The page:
Right now, Republicans seem just as disorganized over cutting the state’s income tax rate as they did at the end of the last legislative session.
Last year, despite large majorities in the Oklahoma House and Senate, the GOP wasn’t able to pass a tax cut plan even though Republican Gov. Mary Fallin had made it a signature item in her state of the state speech at the session’s beginning.
I speculated about the reasons for the lack of a tax cut last year here. Those reasons included the state GOP’s inability to produce a sound tax policy, Republican in-fighting and maybe, just maybe, concern shared by many Democrats that it would lead to more state budget cuts.
Did some leading Republicans even want a tax cut in the first place last year?
Now, with the session scheduled to begin on Monday and with even larger majorities, Republicans have yet to offer a clear, unified plan about cutting the income tax. Looming over any tax cut proposal will be the case of neighboring Kansas, which recently cut taxes and ended up with drastic budget problems.
The lack of a real plan could change after Gov. Mary Fallin’s state of the state speech Monday, but so far the only real news has been the absence of anything specific and passable. Both Fallin and House Speaker T.W. Shannon, a Lawton Republican, have indicated they will push for a tax cut but have not been direct about it. Shannon has said he wants a “thoughtful” tax cut. Fallin has said she wants a cut without any offsets, but she has declined to reveal the size of her proposed cut before her speech. Both Shannon’s and Fallin’s reticence could indicate there’s no clear GOP consensus.
Meanwhile, state Sen. Patrick Anderson, an Enid Republican, has floated a proposal to lower the income tax to a flat rate of 2.95 percent from its current top rate of 5.25 percent and eliminate all deductions, but it’s unclear whether such a drastic plan has or could muster much support.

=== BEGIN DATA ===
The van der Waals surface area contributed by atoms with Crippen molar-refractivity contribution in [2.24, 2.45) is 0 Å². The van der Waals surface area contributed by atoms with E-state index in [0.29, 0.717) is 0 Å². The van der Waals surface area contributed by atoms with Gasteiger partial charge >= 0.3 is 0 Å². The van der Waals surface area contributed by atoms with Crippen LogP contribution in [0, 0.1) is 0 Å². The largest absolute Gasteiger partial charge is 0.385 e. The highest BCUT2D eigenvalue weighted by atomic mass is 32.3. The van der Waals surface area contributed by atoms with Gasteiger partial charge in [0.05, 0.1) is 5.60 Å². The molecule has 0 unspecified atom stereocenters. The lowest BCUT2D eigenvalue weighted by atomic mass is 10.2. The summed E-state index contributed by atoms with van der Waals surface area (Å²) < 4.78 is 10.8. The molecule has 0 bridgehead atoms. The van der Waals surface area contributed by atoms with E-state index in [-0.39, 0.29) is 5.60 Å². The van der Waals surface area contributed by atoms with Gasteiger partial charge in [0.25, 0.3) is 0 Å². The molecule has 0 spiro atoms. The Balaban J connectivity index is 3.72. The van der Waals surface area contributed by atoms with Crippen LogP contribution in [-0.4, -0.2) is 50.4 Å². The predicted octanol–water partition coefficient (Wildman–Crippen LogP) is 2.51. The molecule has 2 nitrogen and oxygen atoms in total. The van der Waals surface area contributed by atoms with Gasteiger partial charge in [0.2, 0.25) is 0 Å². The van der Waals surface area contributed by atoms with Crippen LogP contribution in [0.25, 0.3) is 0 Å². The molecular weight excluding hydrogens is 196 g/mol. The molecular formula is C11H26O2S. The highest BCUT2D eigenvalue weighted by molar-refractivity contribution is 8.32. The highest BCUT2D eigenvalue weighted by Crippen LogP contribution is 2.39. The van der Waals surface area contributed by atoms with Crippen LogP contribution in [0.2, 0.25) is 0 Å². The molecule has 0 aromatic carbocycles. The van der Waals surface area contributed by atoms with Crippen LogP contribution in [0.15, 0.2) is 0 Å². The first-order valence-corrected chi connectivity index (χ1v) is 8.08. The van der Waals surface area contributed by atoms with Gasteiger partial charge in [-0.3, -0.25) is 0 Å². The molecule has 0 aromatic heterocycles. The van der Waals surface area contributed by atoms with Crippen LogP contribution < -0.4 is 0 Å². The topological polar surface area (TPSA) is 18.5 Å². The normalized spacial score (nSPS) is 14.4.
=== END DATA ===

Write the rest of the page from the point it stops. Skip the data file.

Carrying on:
Fueling the tax cut mania is the public Republican fallacy that cutting taxes will lead to business growth in the state. This is not empirically proven nor is it likely to happen here in Oklahoma. Another idea behind the tax-cut craze is to reward what some in the GOP called the “makers” and punish what they call the “takers.” In other words, the GOP wants to create even more income disparity between the rich and everyone else.
Last year, I, along with many other political observers, predicted at the start of the session that a tax cut was basically a done deal, but it didn’t happen. This year, the silence is so deafening it’s difficult to predict. I do expect more intraparty squabbling among Republicans over a bevy of issues, including taxes.
The only clear assessment is this: Any tax cut that is not completely revenue neutral would be highly irresponsible and lead to more budget problems. The last thing this state needs is more cuts to state agencies and education.
An Oklahoma legislative tax proposal would hike taxes for many Oklahomans while giving tax cuts to the state’s wealthiest residents.
State Sen. Patrick Anderson, an Enid Republican, pictured right, has introduced Senate Bill 240, which would, if passed, replace Oklahoma’s current income tax structure with a flat tax of 2.95 percent, a change Anderson claims is “simple” and “fair.”
Anderson also claims that “all taxpayers are treated equally” under his proposed plan.
But the plan would also eliminate income tax deductions, credits and exemptions, and this would result in what the Oklahoma Policy Institute calls a “major tax shift.” According to OK Policy, a Tulsa think tank:
The wealthiest households would receive a tax cut, paid for by significant tax hikes on those already struggling the most to get by. Moderate-income families with children, seniors, veterans, and military personnel would be especially harmed by the loss of tax credits, deductions, and exemptions.
OK Policy estimates that under the plan a married couple with two children with an income of $24,000 annually would face a tax hike of $1,083. All similar families earning $57,000 or less would face tax hikes, according to OK Policy, while families earning $150,000 would receive a tax cut of $1,666.
But Anderson claims, “This flat tax offers tax relief to all Oklahomans, and it has no negative impact on the state budget.”
It’s unclear why Anderson would construe a tax hike for many Oklahomans as “tax relief” or if the proposal would be completely revenue neutral. Anderson, in a short press release, said the Oklahoma Tax Commission has told him the flat tax would be revenue neutral, which might be true, but the proposal hasn’t been thoroughly vetted or discussed by other agencies or outside organizations.
Anderson said the plan, if adopted, “would be a great selling point for businesses that are looking to relocate to our great state.” That claim is arguable at best and just echoes the standard GOP line about taxes that isn't quantifiable.